By Wael Hamza
How to Beat Hard Times
Whether you are a Syrian suffering from oppression and massacres by a criminal regime, an Egyptian fearing the brutal attacks of the corrupt supporters of the former government, a Palestinian who has lived his whole life under occupation, a Bengali who faces government crackdowns due to your political views, an American facing guilt by association and discrimination, or someone who observes all of these with a heavy heart, you are just an example of the difficult times our global Muslim community is going through. You may not be going through those trials but you may be faced with personal calamities, such as losing loved ones, facing financial difficulties, or dealing with family conflicts.
Difficult times are part of Allah’s laws in this universe; they are part of the tests that people go through. They are not necessarily something evil, however. A difficulty we go through, on the contrary, could be a learning experience, a reminder, purification from sins and mistakes, a test of patience and perseverance, or all of these together.
We can emerge from difficult times closer to Allah, stronger, united, more skilled, and more guided, but only if we know how to live through them and respond to them.
There is no one to learn from who better responded to difficult times other than our beloved Prophet, Muhammad (peace and blessings be upon him). Not only was he a great man with noble character, he was also guided by revelations from Allah Almighty. Following his footsteps is essential to live a successful life and is part of us being Muslims. By definition, Muslims are the ones who bear witness that there is no god but Allah and that Muhammad is His Messenger. Therefore, following his example is an integral part of Islam.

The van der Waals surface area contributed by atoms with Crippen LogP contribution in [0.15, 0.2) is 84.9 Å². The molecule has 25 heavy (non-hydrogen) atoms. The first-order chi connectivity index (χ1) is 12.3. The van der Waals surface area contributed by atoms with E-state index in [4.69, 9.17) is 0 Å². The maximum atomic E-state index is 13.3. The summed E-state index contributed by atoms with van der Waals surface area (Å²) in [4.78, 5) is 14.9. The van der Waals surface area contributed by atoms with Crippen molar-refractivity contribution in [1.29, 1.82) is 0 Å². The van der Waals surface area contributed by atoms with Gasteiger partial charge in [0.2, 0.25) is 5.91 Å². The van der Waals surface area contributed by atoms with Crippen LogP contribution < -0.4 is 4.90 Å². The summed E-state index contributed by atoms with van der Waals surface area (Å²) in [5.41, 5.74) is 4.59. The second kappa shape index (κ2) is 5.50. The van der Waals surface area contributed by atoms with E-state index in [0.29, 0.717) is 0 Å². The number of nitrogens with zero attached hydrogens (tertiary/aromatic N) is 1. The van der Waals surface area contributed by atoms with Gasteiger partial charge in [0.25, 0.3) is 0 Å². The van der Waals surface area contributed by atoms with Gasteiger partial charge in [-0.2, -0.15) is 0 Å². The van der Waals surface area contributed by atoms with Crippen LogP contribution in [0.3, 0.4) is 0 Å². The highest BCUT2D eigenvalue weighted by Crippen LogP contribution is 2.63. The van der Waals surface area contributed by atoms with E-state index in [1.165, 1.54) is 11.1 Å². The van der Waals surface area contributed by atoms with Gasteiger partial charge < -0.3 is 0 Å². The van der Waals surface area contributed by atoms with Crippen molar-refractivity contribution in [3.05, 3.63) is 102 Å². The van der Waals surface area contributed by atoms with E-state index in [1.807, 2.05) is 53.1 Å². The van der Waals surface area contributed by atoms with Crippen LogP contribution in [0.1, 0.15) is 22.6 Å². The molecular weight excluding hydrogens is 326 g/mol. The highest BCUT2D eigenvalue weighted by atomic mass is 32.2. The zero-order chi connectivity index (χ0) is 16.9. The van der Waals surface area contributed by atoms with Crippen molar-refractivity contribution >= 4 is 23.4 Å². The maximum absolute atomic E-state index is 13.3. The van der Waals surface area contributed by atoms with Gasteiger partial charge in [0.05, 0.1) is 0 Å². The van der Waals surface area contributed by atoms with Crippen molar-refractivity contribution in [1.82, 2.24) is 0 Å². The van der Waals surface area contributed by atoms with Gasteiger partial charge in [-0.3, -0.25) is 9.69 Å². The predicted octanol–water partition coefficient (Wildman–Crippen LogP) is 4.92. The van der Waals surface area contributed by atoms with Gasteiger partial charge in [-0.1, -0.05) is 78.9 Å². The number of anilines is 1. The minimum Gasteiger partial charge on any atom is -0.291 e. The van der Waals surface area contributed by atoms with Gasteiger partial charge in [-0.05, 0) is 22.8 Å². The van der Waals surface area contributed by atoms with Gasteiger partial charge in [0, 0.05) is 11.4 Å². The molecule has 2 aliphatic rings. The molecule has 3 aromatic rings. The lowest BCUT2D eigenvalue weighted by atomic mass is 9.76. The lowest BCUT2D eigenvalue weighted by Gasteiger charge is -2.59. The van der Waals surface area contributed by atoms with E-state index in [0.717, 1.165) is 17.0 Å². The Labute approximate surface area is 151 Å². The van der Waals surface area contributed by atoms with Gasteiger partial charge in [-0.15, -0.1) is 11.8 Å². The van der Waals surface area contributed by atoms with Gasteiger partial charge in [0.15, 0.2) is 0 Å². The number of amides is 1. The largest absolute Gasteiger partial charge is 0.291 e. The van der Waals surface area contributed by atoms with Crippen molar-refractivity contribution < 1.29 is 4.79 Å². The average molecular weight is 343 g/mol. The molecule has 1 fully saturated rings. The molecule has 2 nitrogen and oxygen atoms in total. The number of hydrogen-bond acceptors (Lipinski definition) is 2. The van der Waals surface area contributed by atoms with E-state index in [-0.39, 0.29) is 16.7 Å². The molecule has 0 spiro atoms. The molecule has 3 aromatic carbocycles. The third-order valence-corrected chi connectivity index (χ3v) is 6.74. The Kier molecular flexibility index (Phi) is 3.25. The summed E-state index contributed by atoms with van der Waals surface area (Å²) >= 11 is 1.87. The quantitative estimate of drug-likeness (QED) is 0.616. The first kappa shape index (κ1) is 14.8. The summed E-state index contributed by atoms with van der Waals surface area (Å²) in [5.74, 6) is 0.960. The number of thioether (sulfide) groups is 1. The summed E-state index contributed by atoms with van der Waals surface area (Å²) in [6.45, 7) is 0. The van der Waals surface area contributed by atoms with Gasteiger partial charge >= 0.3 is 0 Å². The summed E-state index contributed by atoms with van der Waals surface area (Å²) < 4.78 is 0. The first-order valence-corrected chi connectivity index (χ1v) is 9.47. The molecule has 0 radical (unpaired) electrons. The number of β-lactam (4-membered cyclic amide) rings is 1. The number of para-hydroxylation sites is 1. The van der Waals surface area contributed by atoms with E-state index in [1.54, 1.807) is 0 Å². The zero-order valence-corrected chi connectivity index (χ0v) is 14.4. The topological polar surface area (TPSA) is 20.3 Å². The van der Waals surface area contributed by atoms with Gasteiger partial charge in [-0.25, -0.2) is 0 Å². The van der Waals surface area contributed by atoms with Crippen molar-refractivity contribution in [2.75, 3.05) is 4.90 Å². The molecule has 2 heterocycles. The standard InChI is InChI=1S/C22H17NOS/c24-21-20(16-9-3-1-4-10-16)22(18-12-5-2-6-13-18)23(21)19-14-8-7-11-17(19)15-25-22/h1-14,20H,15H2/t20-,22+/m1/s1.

The Prophet (peace and blessings be upon him) went through a lot of difficult times both on a personal and a community level. His life was extremely successful, yet it was the most challenging. By the will and the guidance of Allah, he was able to meet all the challenges he faced and come out of difficult times much stronger than ever before.
In this article, we will learn from our prophet some of the guidance to help us through difficult times we are going through and to enable us to use these challenges to our advantage.
The Prophet Facing Tough Times
We read the Prophet’s story hundreds of years after it was over. It is a successful story that contains one victory after another with a very positive final outcome. This positive experience masked all the difficult times in his life and we tend to overlook them when reading or relating the story, especially in the absence of deep analysis.